They might sound like an odd combination, but it’s quite interesting to see the brand mix elements of the west and the east to create a harmonious treat.
The starting price of RM24 seems like a small price to pay for what sounds to be a novel gastronomic experience.
It’s not always a grate time
Giving full disclosure, Natalie was worried about D’Artisan Cheese’s prospects at first. But Dexter was more hopeful and dived in with an open mind. “I told her that if it didn’t take off, it’ll just mean that I would have a lot more cheese to eat!”
Fortunately, the demands for their artisan cheeses were high enough that they outgrew home production after a year. This was when the business moved to accommodate its increased production and ageing space needs.
For context, ageing space is a storage area to keep and age homemade cheese. The products have to be stored in a large chiller room and the humidity has to be optimal.
Dexter shared that the ideal temperature for ageing the brand’s cheese products is between 12°c to 17°c. The hotter it is, the faster the cheese will age and not necessarily in a good way.
“So electricity is a big cost to us as well,” he said.
But all in gouda time
Dexter also explained that the cost of milk locally is quite high compared to neighbouring countries. And milk is an integral component in making cheese.
“To put it into context, for every 100g of cheese, we would need to use 1.5L to 2L of milk. And each time we process around 150L to 200L of milk,” he said.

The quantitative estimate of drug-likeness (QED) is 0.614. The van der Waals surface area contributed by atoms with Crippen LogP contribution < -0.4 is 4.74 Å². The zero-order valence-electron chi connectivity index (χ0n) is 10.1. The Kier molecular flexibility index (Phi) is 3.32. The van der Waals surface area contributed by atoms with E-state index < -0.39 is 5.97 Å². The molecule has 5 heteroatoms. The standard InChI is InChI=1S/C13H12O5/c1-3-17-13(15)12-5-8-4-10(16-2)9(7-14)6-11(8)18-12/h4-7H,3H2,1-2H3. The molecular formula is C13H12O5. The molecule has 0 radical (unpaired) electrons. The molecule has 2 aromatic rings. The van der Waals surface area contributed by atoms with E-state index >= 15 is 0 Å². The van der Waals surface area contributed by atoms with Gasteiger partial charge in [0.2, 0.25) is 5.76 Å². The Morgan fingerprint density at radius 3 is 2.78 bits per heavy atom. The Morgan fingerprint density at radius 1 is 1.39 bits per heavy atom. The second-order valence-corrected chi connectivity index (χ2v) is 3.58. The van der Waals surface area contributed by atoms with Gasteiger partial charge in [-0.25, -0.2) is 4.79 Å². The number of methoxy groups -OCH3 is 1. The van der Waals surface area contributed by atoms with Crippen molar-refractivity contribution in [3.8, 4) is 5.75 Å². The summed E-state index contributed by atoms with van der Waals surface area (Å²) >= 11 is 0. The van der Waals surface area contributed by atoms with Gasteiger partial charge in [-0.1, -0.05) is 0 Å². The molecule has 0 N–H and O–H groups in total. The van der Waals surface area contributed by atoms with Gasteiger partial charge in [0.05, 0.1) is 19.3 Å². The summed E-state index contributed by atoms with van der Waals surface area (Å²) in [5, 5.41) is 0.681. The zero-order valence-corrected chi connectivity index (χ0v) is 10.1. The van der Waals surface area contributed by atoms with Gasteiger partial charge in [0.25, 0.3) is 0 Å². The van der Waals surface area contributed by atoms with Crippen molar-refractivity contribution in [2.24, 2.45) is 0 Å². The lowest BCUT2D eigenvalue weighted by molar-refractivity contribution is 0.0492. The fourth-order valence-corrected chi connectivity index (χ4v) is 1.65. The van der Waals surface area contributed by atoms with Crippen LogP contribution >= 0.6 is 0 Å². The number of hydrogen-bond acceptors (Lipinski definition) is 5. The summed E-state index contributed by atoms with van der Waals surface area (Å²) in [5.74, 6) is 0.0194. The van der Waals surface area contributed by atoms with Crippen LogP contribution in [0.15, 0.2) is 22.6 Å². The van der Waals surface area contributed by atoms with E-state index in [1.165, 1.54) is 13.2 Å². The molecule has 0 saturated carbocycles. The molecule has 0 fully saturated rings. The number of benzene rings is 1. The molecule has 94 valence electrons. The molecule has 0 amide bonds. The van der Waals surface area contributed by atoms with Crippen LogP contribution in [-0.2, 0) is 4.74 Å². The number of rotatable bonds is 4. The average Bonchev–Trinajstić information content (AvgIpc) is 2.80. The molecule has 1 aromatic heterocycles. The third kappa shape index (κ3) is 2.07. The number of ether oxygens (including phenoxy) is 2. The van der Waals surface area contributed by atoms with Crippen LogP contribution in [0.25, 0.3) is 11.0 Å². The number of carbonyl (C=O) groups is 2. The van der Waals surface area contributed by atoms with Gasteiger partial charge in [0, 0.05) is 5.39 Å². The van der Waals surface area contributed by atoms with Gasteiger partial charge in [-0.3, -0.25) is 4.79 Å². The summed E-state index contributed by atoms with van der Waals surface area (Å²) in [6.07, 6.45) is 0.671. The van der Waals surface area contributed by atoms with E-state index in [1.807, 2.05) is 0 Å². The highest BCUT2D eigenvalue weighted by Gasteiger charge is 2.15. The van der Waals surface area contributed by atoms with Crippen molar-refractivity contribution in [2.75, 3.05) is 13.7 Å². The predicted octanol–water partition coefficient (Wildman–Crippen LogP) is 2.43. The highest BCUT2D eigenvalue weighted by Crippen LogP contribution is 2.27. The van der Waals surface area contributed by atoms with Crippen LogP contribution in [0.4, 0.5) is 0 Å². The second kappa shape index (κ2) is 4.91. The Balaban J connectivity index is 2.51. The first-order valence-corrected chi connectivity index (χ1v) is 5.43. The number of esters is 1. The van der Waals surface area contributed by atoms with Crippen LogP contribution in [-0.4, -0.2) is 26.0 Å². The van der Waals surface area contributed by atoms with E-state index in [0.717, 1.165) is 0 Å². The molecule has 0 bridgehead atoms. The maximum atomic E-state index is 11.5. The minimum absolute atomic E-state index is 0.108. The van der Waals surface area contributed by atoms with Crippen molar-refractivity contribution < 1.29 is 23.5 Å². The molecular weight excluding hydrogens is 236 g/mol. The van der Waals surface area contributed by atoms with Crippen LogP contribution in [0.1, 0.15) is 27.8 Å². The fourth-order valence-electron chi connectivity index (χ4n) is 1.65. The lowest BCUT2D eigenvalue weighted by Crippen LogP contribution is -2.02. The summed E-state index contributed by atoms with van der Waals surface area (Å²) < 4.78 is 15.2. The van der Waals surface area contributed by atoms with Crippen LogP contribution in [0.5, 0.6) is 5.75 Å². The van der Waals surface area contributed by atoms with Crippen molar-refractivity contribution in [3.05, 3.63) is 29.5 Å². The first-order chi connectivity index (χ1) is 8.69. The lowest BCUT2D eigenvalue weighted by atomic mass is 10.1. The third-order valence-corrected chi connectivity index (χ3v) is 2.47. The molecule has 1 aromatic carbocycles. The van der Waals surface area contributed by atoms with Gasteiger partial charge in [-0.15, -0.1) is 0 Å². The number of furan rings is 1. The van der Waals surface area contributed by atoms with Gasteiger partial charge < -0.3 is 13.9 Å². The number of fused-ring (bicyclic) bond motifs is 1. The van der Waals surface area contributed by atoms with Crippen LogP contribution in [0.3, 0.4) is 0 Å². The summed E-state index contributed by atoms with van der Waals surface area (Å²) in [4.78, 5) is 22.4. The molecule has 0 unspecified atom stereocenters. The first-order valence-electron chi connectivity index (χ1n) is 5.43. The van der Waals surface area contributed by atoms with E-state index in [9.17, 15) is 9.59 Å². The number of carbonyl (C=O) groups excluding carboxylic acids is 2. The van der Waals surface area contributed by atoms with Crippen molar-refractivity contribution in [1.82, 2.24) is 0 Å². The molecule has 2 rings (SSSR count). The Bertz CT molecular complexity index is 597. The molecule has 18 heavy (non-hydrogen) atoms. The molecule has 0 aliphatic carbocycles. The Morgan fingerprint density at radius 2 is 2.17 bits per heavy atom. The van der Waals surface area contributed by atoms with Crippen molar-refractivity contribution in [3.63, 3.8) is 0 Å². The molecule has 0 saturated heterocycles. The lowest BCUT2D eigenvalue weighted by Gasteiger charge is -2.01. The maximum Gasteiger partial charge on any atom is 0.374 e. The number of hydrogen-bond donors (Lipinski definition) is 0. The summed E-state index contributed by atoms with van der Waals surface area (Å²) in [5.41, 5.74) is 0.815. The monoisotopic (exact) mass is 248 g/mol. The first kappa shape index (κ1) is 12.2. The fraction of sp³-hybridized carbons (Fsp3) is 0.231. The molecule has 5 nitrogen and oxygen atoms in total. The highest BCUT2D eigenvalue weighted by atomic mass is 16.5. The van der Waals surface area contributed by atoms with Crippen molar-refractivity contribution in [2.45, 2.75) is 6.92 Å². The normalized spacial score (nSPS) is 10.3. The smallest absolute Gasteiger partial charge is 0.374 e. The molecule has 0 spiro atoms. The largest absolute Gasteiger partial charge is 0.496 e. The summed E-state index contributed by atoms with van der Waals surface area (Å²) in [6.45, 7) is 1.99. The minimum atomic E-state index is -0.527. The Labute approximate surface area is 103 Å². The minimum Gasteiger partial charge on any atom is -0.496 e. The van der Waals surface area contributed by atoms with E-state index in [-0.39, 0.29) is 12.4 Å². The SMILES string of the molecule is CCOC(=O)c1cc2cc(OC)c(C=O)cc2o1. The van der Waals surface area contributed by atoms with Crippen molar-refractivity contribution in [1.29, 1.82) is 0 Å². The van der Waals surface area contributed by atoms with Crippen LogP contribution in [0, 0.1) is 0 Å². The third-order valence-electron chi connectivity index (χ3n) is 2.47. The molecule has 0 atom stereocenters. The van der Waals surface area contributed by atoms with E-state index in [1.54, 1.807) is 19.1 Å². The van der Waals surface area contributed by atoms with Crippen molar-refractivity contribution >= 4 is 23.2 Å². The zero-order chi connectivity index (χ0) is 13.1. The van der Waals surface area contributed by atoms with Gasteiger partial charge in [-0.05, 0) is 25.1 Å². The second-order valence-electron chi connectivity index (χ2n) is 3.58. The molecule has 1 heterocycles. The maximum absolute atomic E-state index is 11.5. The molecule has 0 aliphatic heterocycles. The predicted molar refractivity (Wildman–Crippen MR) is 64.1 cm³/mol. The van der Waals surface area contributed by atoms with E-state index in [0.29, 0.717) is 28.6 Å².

So the couple plans on building a better base of B2B clients as they’re generally more profitable. This also goes hand-in-hand with educating the public on artisan cheeses.
One way the brand does this is by hosting cheese appreciation workshops and cheese pairing sessions with wine, tuak, and tea. They’re also looking into potentially opening a cafe that offers a cheese-omakase experience.
“My BHAG (Big, Hairy, Audacious Goal) for the next five to ten years is to have my own dairy farm, [a] larger full-fledged production facility, along with a real cave to age my cheeses to truly capture the local terroir of Malaysia,” Dexter shared.
“And to export our cheeses to other countries. So technically speaking, the brand hasn’t really grown big yet. [It’s] just a little toddler taking baby steps and slowly growing up.”
- Learn more about D’Artisan Cheese here.
- Read other articles we’ve written about Malaysian startups here.
Featured Image Credit: D’Artisan Cheese